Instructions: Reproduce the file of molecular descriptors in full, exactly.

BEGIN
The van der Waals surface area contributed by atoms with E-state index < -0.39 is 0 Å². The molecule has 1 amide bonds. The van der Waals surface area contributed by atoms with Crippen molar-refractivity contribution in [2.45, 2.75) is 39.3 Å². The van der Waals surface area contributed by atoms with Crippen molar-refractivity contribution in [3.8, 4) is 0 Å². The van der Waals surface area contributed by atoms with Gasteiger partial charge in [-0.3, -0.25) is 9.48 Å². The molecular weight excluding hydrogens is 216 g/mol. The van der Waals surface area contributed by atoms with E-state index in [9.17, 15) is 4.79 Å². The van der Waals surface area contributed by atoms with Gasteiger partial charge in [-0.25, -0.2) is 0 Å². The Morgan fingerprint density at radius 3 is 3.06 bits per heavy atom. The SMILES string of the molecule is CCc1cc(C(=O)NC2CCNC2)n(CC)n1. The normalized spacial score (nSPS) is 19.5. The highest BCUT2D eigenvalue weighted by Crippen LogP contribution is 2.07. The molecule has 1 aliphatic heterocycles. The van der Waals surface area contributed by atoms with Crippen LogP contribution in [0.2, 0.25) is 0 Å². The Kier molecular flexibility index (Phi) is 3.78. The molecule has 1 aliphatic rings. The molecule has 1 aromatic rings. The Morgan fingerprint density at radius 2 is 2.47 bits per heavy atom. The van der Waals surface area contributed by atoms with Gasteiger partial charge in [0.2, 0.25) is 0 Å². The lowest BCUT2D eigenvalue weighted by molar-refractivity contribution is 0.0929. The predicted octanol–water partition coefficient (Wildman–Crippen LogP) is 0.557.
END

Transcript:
The van der Waals surface area contributed by atoms with E-state index < -0.39 is 0 Å². The molecule has 1 amide bonds. The van der Waals surface area contributed by atoms with Crippen molar-refractivity contribution in [2.45, 2.75) is 39.3 Å². The van der Waals surface area contributed by atoms with Crippen molar-refractivity contribution in [3.8, 4) is 0 Å². The van der Waals surface area contributed by atoms with Gasteiger partial charge in [-0.3, -0.25) is 9.48 Å². The molecular weight excluding hydrogens is 216 g/mol. The van der Waals surface area contributed by atoms with E-state index in [9.17, 15) is 4.79 Å². The van der Waals surface area contributed by atoms with Gasteiger partial charge in [-0.25, -0.2) is 0 Å². The Morgan fingerprint density at radius 3 is 3.06 bits per heavy atom. The SMILES string of the molecule is CCc1cc(C(=O)NC2CCNC2)n(CC)n1. The normalized spacial score (nSPS) is 19.5. The highest BCUT2D eigenvalue weighted by Crippen LogP contribution is 2.07. The molecule has 1 aliphatic heterocycles. The van der Waals surface area contributed by atoms with Crippen LogP contribution in [0.2, 0.25) is 0 Å². The Kier molecular flexibility index (Phi) is 3.78. The molecule has 1 aliphatic rings. The molecule has 1 aromatic rings. The Morgan fingerprint density at radius 2 is 2.47 bits per heavy atom. The van der Waals surface area contributed by atoms with Gasteiger partial charge in [0.2, 0.25) is 0 Å². The lowest BCUT2D eigenvalue weighted by molar-refractivity contribution is 0.0929. The predicted octanol–water partition coefficient (Wildman–Crippen LogP) is 0.557.